On the 6th of June, 2021, the students and alumni of the Madras School of Social Work (MSSW) and Notes on the Academy organised a webinar on the theme of Rights in Our Campus. The meeting was precipitated by a growing list of issues faced by MSSW students on their campus. The need for such a discussion was realised after the unlawful termination of Prof. R. G. Sudharshon, a popular faculty member in the Department of Developmental Management who was known for his strong pro-student views and his consistent opposition to hierarchical practices on campus. Also invited to participate in this webinar were Collective (a Delhi-based revolutionary student organization), and The Teachers’ Collective (a Chennai-based teachers organisation).
The meeting was attended by several faculty members and students from other colleges as well, and saw a lively and wide-ranging discussion of the suppression of democratic rights of students and faculty members in MSSW and other campuses across the country. In particular, the discussion of the campus environment and practices of several faculty members by MSSW students and alumni shook participants to their core.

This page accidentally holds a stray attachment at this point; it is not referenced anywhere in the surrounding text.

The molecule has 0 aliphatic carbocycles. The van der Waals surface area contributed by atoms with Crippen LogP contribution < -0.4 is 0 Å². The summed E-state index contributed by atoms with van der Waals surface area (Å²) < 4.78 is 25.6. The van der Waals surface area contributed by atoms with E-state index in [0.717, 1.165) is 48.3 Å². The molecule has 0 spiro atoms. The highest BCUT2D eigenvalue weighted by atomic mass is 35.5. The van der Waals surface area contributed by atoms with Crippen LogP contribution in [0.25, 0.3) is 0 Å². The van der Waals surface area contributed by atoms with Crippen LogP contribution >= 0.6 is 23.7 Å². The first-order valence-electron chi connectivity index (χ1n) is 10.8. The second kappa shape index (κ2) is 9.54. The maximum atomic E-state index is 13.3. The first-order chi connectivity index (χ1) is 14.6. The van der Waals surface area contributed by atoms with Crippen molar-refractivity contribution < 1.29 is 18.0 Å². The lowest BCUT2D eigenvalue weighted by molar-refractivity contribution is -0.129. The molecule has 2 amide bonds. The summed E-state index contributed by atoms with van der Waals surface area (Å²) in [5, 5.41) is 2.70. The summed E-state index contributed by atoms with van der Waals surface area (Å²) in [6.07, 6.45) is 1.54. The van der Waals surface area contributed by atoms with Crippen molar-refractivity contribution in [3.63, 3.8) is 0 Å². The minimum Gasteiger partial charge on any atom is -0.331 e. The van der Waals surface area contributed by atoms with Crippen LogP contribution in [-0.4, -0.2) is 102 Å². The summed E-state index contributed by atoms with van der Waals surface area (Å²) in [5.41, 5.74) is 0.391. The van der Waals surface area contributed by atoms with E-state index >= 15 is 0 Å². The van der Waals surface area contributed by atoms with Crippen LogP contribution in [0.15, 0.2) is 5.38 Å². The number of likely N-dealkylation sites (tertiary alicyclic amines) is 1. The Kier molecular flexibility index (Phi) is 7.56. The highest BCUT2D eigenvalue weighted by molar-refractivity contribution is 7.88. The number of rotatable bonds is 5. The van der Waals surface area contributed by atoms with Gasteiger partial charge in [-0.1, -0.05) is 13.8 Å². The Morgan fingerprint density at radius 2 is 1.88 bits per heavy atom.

The meeting began with testimonials from students and alumni of the MSSW, who raised a number of extremely serious issues relating to academic and institutional culture. Significant among these was the issue of fees: students and alumni alleged that the fees have been raised with each batch for the last five years. We learnt that the primary component of the fees goes under the title of “Special Fees”, and no explanations of what prompted these increases was provided. Other issues of immediate concern, such as the practice of internal assessment, which gives unlimited powers to the faculties and administration over students, and the lack of any placement cell (despite the administration claiming otherwise) were also highlighted by all the students as well as recent graduates.
Past and present batches of students have attempted to raise these issues at the department level (by appealing to their head of respective departments) and the college level (by approaching the college principal directly). Each time, their efforts were routed, often accompanied by admonishments or individually targeting those seen as “coordinating” the efforts to make the management and administration more accountable. The college management further ensured that the faculty themselves discourage students from raising questions on fees and placement. We learnt that even faculties like Sudharshon who raised these issues were told to not raise them as “their salaries came from these fees”. Although the salaries have not increased for most of the faculties, the fees paid by students continue to increase.
The students and alumni unanimously agreed that the attitude of the management was simply that it was not the students’ place to question their decisions. As is common in most college campuses, students at MSSW were often told that they were also “stakeholders” in their campus, but their testimonies made painfully clear that the administration was not interested in their feedback or establishing a consultative process.